Race relations in Antelope Valley continue to stir controversy
Hate crimes down in L.A. County
Merdies Hayes | 1/31/2014, midnight
In August 2011, Palmdale’s First AME Church was firebombed, and garages and other property of Section 8 residents were vandalized with “I Hate Section 8,” swastikas and racial slurs.
Section 8 is the common term for the county’s Housing Choice Voucher Program that provides payment to the landlord—occasionally up to 80 percent—for low-income persons to move up from housing projects to a single-family home, many times in neighborhoods that they otherwise could not afford to live.
The Sheriff’s department in the Antelope Valley utilize what are called “compliance officers” who periodically stop by these residences in effort to root out fraud. Unique to the Antelope Valley are county housing inspectors who bring with them armed Sheriff’s deputies; they often find fraud but, according to Murrell, the deputies regularly use “heavy-handed” methods to make residents comply with their orders. He said many families believe the aggressive behavior by the housing and Sheriff’s departments have encouraged vigilante attacks and various hate crimes against African Americans.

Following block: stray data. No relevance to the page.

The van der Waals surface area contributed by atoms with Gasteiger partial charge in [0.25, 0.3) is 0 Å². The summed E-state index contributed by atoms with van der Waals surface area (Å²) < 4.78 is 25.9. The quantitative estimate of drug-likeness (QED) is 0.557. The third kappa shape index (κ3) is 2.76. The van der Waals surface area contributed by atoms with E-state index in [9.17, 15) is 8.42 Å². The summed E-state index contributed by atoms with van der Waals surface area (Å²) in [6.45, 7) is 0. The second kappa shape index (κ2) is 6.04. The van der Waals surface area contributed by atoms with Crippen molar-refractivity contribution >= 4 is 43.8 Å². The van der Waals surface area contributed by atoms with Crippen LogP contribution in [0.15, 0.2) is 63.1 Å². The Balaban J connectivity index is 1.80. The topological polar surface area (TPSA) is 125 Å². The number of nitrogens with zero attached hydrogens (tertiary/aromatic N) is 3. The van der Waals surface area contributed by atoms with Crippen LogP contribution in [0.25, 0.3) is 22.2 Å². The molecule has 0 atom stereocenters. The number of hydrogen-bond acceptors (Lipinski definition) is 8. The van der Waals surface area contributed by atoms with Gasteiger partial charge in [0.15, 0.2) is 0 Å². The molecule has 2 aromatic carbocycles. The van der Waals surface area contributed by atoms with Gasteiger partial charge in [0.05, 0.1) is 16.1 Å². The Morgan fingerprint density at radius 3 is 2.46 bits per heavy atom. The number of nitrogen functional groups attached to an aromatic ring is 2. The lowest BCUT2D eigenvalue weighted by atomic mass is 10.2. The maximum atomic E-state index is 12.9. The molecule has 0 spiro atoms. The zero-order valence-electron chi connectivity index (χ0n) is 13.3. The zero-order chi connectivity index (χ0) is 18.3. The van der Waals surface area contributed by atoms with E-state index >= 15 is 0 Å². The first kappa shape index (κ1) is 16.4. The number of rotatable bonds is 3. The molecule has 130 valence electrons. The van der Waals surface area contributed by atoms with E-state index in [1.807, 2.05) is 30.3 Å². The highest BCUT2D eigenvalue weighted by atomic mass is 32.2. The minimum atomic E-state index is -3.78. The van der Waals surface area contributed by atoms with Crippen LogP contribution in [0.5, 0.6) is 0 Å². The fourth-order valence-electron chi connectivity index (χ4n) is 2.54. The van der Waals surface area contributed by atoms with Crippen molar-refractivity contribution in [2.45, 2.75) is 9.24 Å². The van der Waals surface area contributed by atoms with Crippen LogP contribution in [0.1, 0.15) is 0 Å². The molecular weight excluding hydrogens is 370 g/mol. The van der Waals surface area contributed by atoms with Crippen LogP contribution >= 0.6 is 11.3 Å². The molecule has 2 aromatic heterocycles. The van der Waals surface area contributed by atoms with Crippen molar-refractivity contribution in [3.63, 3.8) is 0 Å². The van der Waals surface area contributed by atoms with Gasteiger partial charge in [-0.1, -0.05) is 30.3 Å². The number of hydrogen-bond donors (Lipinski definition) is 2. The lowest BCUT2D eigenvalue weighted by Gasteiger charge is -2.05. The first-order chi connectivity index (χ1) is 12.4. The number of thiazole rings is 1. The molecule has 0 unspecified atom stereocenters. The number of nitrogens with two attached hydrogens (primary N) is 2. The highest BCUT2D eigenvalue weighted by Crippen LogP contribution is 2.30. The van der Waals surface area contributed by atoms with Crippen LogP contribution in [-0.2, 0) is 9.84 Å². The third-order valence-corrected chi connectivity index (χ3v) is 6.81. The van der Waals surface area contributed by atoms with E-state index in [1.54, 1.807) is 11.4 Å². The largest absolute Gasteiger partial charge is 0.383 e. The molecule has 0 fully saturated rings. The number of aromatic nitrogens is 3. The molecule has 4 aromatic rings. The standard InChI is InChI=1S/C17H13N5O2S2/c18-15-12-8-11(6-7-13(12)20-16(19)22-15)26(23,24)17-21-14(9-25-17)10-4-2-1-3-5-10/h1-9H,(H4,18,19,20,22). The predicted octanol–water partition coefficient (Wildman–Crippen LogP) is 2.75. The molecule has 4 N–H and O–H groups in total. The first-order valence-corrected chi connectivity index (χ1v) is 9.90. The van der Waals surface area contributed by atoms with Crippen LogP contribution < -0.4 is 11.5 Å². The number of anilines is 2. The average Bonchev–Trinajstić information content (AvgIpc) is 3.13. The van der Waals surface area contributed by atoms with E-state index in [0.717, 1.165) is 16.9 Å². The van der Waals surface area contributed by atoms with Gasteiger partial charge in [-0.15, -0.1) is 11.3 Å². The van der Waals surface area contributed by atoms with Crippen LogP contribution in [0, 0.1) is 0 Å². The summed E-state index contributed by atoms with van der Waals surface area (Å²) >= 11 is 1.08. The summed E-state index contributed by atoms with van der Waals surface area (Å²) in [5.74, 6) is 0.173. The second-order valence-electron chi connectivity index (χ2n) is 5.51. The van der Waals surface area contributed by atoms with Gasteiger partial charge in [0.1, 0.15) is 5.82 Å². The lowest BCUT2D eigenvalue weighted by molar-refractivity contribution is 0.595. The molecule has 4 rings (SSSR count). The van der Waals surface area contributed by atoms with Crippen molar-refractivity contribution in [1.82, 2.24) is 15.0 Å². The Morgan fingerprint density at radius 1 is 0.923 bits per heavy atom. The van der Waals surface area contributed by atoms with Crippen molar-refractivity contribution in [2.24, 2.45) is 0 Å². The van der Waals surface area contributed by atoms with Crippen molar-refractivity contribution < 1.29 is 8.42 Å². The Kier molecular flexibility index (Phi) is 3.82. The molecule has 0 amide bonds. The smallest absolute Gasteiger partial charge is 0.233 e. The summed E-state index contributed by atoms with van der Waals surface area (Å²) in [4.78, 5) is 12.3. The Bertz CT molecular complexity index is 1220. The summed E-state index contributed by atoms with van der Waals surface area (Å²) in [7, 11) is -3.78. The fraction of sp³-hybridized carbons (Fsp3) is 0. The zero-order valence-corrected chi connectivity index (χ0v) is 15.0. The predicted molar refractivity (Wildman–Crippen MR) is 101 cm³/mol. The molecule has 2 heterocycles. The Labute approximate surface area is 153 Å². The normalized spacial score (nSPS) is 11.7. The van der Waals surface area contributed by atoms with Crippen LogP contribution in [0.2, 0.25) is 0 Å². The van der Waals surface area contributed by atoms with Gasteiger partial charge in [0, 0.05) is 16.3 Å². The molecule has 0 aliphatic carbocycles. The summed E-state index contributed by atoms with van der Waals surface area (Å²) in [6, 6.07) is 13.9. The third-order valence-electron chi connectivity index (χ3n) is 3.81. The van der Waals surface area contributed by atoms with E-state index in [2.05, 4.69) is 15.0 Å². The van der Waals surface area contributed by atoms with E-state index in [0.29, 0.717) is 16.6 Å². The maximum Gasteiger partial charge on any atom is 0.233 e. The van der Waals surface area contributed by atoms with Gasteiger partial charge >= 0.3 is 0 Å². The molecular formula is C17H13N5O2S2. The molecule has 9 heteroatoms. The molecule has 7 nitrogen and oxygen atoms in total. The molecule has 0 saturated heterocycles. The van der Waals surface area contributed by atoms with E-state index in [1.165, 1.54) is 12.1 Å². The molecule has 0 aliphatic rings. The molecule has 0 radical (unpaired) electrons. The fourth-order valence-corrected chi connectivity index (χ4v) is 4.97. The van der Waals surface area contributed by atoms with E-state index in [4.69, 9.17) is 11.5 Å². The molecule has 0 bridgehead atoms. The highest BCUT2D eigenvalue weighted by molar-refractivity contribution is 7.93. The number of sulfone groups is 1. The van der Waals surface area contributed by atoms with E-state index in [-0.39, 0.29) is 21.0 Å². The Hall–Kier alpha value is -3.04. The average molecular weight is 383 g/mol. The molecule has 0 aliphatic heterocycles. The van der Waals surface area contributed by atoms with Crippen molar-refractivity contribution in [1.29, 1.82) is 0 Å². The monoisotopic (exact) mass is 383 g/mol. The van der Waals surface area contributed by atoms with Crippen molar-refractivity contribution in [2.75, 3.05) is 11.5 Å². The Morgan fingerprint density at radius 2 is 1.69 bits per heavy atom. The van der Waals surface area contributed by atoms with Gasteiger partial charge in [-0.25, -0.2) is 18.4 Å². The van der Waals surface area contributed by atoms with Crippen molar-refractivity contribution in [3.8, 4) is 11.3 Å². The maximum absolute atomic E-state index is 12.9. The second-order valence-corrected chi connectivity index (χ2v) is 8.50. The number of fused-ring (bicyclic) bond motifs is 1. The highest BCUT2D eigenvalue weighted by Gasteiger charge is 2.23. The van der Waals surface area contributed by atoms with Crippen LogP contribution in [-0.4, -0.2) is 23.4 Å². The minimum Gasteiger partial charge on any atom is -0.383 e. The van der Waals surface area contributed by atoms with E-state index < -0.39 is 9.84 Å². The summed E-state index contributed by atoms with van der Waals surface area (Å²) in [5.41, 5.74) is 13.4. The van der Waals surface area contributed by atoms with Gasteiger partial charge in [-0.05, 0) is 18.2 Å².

“These guys come in like storm troopers, wrecking everything in sight in order to carry out their orders,” Murrell said. “We found a deputy’s bootprint on top of a dresser in a child’s bedroom, and they left the place in shambles without finding any drugs, no gang affiliation and no Section 8 fraud. These types of raids, under the guise of ‘compliance,’ are nothing more than a propaganda campaign by the Sheriff’s department to say Section 8 people are not welcome. There’s been no data produced to demonstrate that Section 8 people are harmful. All this does is create fear mongering between the Sheriff’s department and Black residents.”
Lancaster Mayor R. Rex Parris has for the past several years disputed these claims, but he did reveal in 2011 that he laments the amount of low-income residents migrating into his city from urban areas such as South Los Angeles, Watts and Compton. “What the county housing authority is attempting to do is move their poor up to the suburbs so they don’t have to provide them any services, such as medical or rehabilitation services,” Parris to the Los Angeles Times. “It’s a systematic conspiracy. Do I think there is racism involved? Absolutely. But I don’t think it’s coming from our end.”
Because of these Section 8 raids, the DOJ began an investigation two years ago against the cities of Palmdale and Lancaster, as well as the Sheriff’s department. A multi-million dollar lawsuit may be forthcoming if the parties cannot reach an agreement.
“The level of hostility in these cities as expressed and enforced by authorities is astonishing,” said Catherine Lhamon, director of impact litigation at Public Counsel, a public-interest law firm representing the mostly minority plaintiffs. She said that those who claim to have been unjustly terminated from Section 8 find each city acts in support of county actions which merely “rubber stamp” the cutoff requests. “Fifty years after courts outlawed racial segregation, Lancaster and Palmdale have turned back the clock, turning neighbor against neighbor in the process. They should be building community, not tearing it apart.”